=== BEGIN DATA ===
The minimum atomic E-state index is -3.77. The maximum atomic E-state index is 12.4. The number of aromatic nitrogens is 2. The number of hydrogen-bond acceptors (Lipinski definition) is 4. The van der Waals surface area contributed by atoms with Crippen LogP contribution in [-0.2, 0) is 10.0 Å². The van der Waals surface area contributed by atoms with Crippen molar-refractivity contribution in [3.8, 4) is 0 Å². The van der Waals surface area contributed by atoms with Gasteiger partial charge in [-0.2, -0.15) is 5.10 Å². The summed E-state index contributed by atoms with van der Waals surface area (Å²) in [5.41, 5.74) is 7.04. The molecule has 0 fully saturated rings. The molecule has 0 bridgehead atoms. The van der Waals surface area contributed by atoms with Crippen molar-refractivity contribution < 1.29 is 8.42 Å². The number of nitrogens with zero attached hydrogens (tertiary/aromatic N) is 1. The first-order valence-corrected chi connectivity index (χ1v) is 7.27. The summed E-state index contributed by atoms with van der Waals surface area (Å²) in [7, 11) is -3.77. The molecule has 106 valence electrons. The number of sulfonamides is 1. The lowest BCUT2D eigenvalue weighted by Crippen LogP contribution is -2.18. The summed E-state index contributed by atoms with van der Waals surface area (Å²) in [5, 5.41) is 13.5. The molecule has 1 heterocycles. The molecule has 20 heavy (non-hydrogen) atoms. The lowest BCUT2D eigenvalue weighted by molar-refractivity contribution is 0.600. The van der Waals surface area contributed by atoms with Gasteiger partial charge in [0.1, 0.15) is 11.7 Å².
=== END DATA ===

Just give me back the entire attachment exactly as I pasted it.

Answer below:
The minimum atomic E-state index is -3.77. The maximum atomic E-state index is 12.4. The number of aromatic nitrogens is 2. The number of hydrogen-bond acceptors (Lipinski definition) is 4. The van der Waals surface area contributed by atoms with Crippen LogP contribution in [-0.2, 0) is 10.0 Å². The van der Waals surface area contributed by atoms with Crippen molar-refractivity contribution in [3.8, 4) is 0 Å². The van der Waals surface area contributed by atoms with Gasteiger partial charge in [-0.2, -0.15) is 5.10 Å². The summed E-state index contributed by atoms with van der Waals surface area (Å²) in [5.41, 5.74) is 7.04. The molecule has 0 fully saturated rings. The molecule has 0 bridgehead atoms. The van der Waals surface area contributed by atoms with Crippen molar-refractivity contribution < 1.29 is 8.42 Å². The number of nitrogens with zero attached hydrogens (tertiary/aromatic N) is 1. The first-order valence-corrected chi connectivity index (χ1v) is 7.27. The summed E-state index contributed by atoms with van der Waals surface area (Å²) in [7, 11) is -3.77. The molecule has 106 valence electrons. The number of sulfonamides is 1. The lowest BCUT2D eigenvalue weighted by Crippen LogP contribution is -2.18. The summed E-state index contributed by atoms with van der Waals surface area (Å²) in [5, 5.41) is 13.5. The molecule has 1 heterocycles. The molecule has 20 heavy (non-hydrogen) atoms. The lowest BCUT2D eigenvalue weighted by molar-refractivity contribution is 0.600. The van der Waals surface area contributed by atoms with Gasteiger partial charge in [0.1, 0.15) is 11.7 Å².